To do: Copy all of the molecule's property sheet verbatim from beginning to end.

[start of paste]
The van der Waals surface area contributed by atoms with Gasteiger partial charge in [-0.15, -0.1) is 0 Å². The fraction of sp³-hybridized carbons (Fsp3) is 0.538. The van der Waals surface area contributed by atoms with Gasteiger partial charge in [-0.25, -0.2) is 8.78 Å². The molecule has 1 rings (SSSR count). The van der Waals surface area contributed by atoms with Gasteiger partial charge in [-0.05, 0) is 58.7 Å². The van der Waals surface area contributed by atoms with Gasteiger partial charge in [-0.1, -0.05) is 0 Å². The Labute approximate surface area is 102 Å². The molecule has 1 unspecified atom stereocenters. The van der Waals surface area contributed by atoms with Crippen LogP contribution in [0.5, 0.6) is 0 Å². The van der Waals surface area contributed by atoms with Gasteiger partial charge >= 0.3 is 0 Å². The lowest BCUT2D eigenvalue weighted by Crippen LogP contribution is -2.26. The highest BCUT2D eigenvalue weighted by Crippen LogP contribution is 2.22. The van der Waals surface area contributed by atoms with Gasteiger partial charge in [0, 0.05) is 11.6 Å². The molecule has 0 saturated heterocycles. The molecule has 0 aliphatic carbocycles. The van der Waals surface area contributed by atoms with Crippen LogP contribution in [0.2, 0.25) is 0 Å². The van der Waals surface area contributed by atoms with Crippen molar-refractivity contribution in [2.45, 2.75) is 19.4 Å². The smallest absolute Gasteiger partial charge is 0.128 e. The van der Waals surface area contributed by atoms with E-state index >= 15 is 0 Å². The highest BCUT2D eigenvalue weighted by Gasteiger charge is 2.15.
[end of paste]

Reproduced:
The van der Waals surface area contributed by atoms with Gasteiger partial charge in [-0.15, -0.1) is 0 Å². The fraction of sp³-hybridized carbons (Fsp3) is 0.538. The van der Waals surface area contributed by atoms with Gasteiger partial charge in [-0.25, -0.2) is 8.78 Å². The molecule has 1 rings (SSSR count). The van der Waals surface area contributed by atoms with Gasteiger partial charge in [-0.05, 0) is 58.7 Å². The van der Waals surface area contributed by atoms with Gasteiger partial charge in [-0.1, -0.05) is 0 Å². The Labute approximate surface area is 102 Å². The molecule has 1 unspecified atom stereocenters. The van der Waals surface area contributed by atoms with Crippen LogP contribution in [0.5, 0.6) is 0 Å². The van der Waals surface area contributed by atoms with Gasteiger partial charge >= 0.3 is 0 Å². The lowest BCUT2D eigenvalue weighted by Crippen LogP contribution is -2.26. The highest BCUT2D eigenvalue weighted by Crippen LogP contribution is 2.22. The van der Waals surface area contributed by atoms with Gasteiger partial charge in [0, 0.05) is 11.6 Å². The molecule has 0 saturated heterocycles. The molecule has 0 aliphatic carbocycles. The van der Waals surface area contributed by atoms with Crippen LogP contribution in [0.2, 0.25) is 0 Å². The van der Waals surface area contributed by atoms with Crippen molar-refractivity contribution in [2.45, 2.75) is 19.4 Å². The smallest absolute Gasteiger partial charge is 0.128 e. The van der Waals surface area contributed by atoms with E-state index >= 15 is 0 Å². The highest BCUT2D eigenvalue weighted by Gasteiger charge is 2.15.